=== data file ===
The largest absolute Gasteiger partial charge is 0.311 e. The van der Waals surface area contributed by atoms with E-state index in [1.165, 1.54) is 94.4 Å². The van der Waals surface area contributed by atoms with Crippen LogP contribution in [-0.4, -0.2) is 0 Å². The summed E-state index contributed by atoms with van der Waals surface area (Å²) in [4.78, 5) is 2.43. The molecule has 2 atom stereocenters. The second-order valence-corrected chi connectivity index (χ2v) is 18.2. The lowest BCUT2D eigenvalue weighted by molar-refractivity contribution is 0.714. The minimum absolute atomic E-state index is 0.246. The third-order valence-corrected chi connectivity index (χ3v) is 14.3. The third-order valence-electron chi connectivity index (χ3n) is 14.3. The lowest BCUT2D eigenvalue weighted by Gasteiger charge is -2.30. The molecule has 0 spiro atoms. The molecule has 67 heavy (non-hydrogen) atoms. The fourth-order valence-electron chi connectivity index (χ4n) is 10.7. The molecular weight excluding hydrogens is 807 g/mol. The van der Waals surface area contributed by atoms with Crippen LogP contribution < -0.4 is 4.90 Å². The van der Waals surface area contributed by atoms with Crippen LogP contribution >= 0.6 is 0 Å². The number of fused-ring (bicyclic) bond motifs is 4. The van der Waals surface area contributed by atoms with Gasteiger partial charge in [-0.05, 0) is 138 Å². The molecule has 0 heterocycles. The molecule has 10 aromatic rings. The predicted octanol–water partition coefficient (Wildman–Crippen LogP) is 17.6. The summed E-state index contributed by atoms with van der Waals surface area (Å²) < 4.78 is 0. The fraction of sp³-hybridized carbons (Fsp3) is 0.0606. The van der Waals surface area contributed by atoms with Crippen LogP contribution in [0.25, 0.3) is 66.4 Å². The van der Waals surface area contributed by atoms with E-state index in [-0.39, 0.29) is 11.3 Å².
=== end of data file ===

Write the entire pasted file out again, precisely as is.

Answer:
The largest absolute Gasteiger partial charge is 0.311 e. The van der Waals surface area contributed by atoms with E-state index in [1.165, 1.54) is 94.4 Å². The van der Waals surface area contributed by atoms with Crippen LogP contribution in [-0.4, -0.2) is 0 Å². The summed E-state index contributed by atoms with van der Waals surface area (Å²) in [4.78, 5) is 2.43. The molecule has 2 atom stereocenters. The second-order valence-corrected chi connectivity index (χ2v) is 18.2. The lowest BCUT2D eigenvalue weighted by molar-refractivity contribution is 0.714. The minimum absolute atomic E-state index is 0.246. The third-order valence-corrected chi connectivity index (χ3v) is 14.3. The third-order valence-electron chi connectivity index (χ3n) is 14.3. The lowest BCUT2D eigenvalue weighted by Gasteiger charge is -2.30. The molecule has 0 spiro atoms. The molecule has 67 heavy (non-hydrogen) atoms. The fourth-order valence-electron chi connectivity index (χ4n) is 10.7. The molecular weight excluding hydrogens is 807 g/mol. The van der Waals surface area contributed by atoms with Crippen LogP contribution < -0.4 is 4.90 Å². The van der Waals surface area contributed by atoms with Crippen LogP contribution >= 0.6 is 0 Å². The number of fused-ring (bicyclic) bond motifs is 4. The van der Waals surface area contributed by atoms with Gasteiger partial charge in [-0.05, 0) is 138 Å². The molecule has 0 heterocycles. The molecule has 10 aromatic rings. The predicted octanol–water partition coefficient (Wildman–Crippen LogP) is 17.6. The summed E-state index contributed by atoms with van der Waals surface area (Å²) < 4.78 is 0. The fraction of sp³-hybridized carbons (Fsp3) is 0.0606. The van der Waals surface area contributed by atoms with Crippen LogP contribution in [0.25, 0.3) is 66.4 Å². The van der Waals surface area contributed by atoms with E-state index in [-0.39, 0.29) is 11.3 Å².